Diabetic retinopathy is the most common diabetic eye condition and can cause blindness. The retina is the light-sensitive tissue located at the rear of the eye and diabetic retinopathy can create changes within the blood vessels that feed the retina. These blood vessels can swell up and leak fluids or abnormal blood vessels can grow on the surface of the retina, eventually causing vision loss.
Anyone with diabetes, whether that is type 1 or 2 is at risk of developing diabetic retinopathy. Up to 45% of diagnosed diabetics experience some stage of the condition.
Standard eye exams won’t detect diabetic retinopathy but an optician will be able to pick up on any suspicious activity and refer you on toy an ophthalmologist or optometrist can detect it. The NEI recommends an annual dilated exam for:
- Those who are 60 or older
- Ethnic minorities after age 40 due to their higher incidence of glaucoma
- People who are diabetic
This permits your eye doctor to see to the back of the eye and locate where the retina and optic nerve is. An ophthalmoscope is a magnifying tool that is used to examine the eye to detect abnormalities.
This involves using a microscope and light source to gain a 3-D view the inner and outer eye. This is sometimes used with an ophthalmoscope to complete an exam.
This exam detects fluid in your retina and picks up on signs of damage that could indicate diabetic retinopathy, glaucoma or macular degeneration. Before the test, dilating drops are used to widen the pupil so light beams can be focused on the back of the eye.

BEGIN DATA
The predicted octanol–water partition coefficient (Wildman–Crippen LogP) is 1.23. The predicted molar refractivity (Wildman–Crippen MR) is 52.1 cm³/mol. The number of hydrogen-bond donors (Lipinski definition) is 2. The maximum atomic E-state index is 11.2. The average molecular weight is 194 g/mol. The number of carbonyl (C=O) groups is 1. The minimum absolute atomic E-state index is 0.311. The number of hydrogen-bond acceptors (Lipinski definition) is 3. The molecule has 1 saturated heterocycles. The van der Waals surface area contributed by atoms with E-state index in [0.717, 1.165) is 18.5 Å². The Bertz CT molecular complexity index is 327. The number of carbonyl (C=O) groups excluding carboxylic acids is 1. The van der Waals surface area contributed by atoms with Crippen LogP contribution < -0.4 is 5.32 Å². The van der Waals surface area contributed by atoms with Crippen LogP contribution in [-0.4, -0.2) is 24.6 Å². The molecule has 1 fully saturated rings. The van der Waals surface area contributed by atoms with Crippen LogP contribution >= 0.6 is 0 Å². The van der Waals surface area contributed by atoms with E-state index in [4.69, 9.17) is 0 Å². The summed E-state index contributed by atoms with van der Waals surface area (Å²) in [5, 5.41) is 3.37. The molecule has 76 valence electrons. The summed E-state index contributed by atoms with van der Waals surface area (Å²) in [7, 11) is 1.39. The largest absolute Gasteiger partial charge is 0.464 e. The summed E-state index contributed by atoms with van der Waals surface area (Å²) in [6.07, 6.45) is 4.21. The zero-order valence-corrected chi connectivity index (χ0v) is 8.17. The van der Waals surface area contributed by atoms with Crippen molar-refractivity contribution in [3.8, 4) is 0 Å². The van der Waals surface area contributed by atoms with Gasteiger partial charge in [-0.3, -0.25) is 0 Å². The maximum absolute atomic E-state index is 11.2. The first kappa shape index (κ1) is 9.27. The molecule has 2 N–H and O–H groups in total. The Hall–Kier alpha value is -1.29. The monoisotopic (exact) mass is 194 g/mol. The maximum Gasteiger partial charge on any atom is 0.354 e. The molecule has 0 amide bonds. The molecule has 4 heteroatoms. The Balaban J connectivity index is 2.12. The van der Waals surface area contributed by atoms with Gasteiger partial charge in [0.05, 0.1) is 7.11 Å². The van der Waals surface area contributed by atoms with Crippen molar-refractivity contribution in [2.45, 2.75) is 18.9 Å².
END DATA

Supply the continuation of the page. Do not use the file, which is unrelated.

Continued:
It's recommended that you have an eye check-up once every 2 years or once per year if you are under 16, over 70 or suffer from diabetes. The process is very straightforward and can potentially do much more for you than just prescribing new lenses.
There are frequently no symptoms until the condition reaches a later phase, when changes in vision will become recognisable. If you get diagnosed with diabetes you are then eligible for a free eye check every year in addition to this people with diabetes who are over the age of 12 are encouraged to attend free annual screenings. The purpose of the screening is to have a photograph taken of the back of the eye will be taken that will show any signs of the condition.
It’s highly unlikely that an individual with diabetes will just wake up blind, as previously mentioned the damage is gradual. Due to this, it’s highly possible for many people to have treatment to slow down or prevent eye problems from getting progressively worse.
Although an ophthalmologist or optometrist can use specific tests to detect signs of diabetes, without the right exam and a qualified optometrist - the warning signs that point to diabetes can go undetected.
In order to maintain your health, you must schedule frequent appointments with your eye doctor and share any health changes that you have noticed since your last appointment.
Establish a relationship with your optician, who is trained to treat and give a professional opinion into your eyes and overall health, they will be able to detect changes in your eye that could be a sign of serious health issues.
Here David Paul Opticians , we offer professional eye care in Berkhamsted and across Hertfordshire, as well as designer frames and contact lenses. As experienced opticians, we tailor our services to meet your eye care needs. As we get older, it's common to have issues with eyesight, that is why getting your eyes tested is so important. Our highly trained and fully qualified staff can read the OCT test results accurately to prescribe the most effective form of treatment for you particular situation. To find out more get in touch.